Place is complex; we build on what has gone before. Connecting to the past whilst projecting forwards – in landscapes, towns and cities – a woven social fabric of meaning exists in the physical materiality and the transcendent longings that devised it. This project reconsiders place heritage, explores the critical layer between authorised tangible and intangible values, and proposes a methodology to decipher the unique qualities of spirit of place.

Supervisor: Christine Morris
Funding: Trinity College Postgraduate Studentship (2018-21)

Graham Gwozdecky

Susannah Ashton

Hero and Exile: Plutarch’s Life of Sertorius

I received my BA from Queen’s Univesity, Kingston before travelling to Dublin, Ireland to do my MA at University College Dublin. My PhD thesis from Trinity College Dublin concerns exile in Plutarch’s Parallel Lives. My research interests include ancient biography, Republican Rome, exile practices, ostracism, and Classical Athens. https://tcd.academia.edu/GrahamGwozdecky

Supervisor: Brian McGing
Funding: Trinity College Postgraduate Studentship (2017-19)

Andrew Hill

Susannah Ashton

Deisidaimonia' (Panic!): A study of crisis, climate, and rebellion in Carthaginian North Africa

I received my BA in University College Cork and his MPhil in Trinity College Dublin, and I have a research background in ancient North African revolt from Ptolemaic Egypt to Carthage. My current research investigates whether the sensitivity of Tunisian grain production to drought-induced failure was a factor contributing to the outbreak of the ‘Mercenary War’ (241-237) – Carthage’s most brutal conflict.

Supervisor: Shane Wallace
Funding: Ussher Postgraduate Award (2019-21), Trinity College Postgraduate Studentship (2018-19)

Sean McGrath

Susannah Ashton

A Comedy of Innocence, a Tragedy of Ignorance: The Ambivalence of Fishing in Oppian’s Halieutica

My research focuses on the moral relationship between humans and animals in Oppian’s Halieutica, a largely neglected Greek didactic epic about fishing from the second century AD. Remarkably, this poem can be quite critical of the actions of fishermen. In particular, I study how the poetic tradition is used to influence evaluations of the events in the Halieutica and how its poet positions himself within ancient debates on animal ethics.
https://tcd.academia.edu/SeanMcGrath

Supervisor: Martine Cuypers
Funding: IRC Postgraduate Scholarship (2018-22)

Alexandra Madela

Susannah Ashton

The Argonautica of Orpheus and the Epic Tradition in Late Antiquity

I received my B.A. in Classics at Trinity College. My PhD research focuses on the “Orphic Argonautica”, a mysterious Greek poem dating from the end of antiquity. She attempts to shed new light on this usually disregarded piece of literature by investigating different aspects of it, especially its language. She hopes to put the poem into context by highlighting both its traditional nature and its connections with contemporary poetry.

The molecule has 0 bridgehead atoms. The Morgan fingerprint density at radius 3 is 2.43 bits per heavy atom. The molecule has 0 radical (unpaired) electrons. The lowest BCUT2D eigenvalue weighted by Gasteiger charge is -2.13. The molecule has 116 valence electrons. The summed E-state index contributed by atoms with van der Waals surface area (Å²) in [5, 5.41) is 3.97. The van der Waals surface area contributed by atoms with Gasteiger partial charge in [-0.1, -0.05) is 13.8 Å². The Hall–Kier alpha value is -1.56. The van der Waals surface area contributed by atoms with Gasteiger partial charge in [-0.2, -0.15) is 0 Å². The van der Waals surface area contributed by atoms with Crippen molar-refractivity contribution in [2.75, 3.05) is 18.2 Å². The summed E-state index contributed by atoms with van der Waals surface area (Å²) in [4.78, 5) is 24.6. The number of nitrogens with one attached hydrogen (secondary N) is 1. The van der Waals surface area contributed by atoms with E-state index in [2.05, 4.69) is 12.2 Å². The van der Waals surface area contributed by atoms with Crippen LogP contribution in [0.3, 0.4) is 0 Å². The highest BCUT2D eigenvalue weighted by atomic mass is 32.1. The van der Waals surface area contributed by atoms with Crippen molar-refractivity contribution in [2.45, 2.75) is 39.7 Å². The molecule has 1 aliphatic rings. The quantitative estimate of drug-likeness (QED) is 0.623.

Supervisor: Martine Cuypers
Funding: Trinity College Non–Foundation Scholarship (2016–18), IRC Postgraduate Scholarship (2017-20)

Ralph Moore

Susannah Ashton

Roman Impact on Social Stratification and Mobility in the Rhône Basin c.125– 10BCE

I came to Dublin from the UK in 2012 to pursue an undergraduate degree at TCD. My PhD research evolves around the influence and impact of the Roman Empire on Gaul c.125–10BCE. It looks at how the inhabitants of Gaul engaged with their increasingly powerful neighbour to maintain, increase, and sometimes lose power, status, and wealth in their own societies. Such an analysis of inter-cultural interaction, especially between the powerful and those living on their margins, has a great deal of applicability to many other areas, past and present.

Supervisor: Hazel Dodge
Funding: IRC Postgraduate Scholarship (2018-21)

Kathryn Murphy

Susannah Ashton

“Lions and Tigers and Bears, Oh My” (The Wizard of Oz – 1939 film) An interdisciplinary Study of Animals and Spectacle Management in the Roman Empire

I am a PhD candidate from New Zealand researching animal behaviour in Roman spectacles. I completed my Undergraduate and Honours degrees at The University of Auckland where I majored in Classics and Ancient History. My interest is human-animal relations in antiquity, specifically the exploitation of animals for warfare and entertainment. I integrate zoological methodologies in my research by applying my practical experience in wildlife management at Auckland and Dublin Zoo.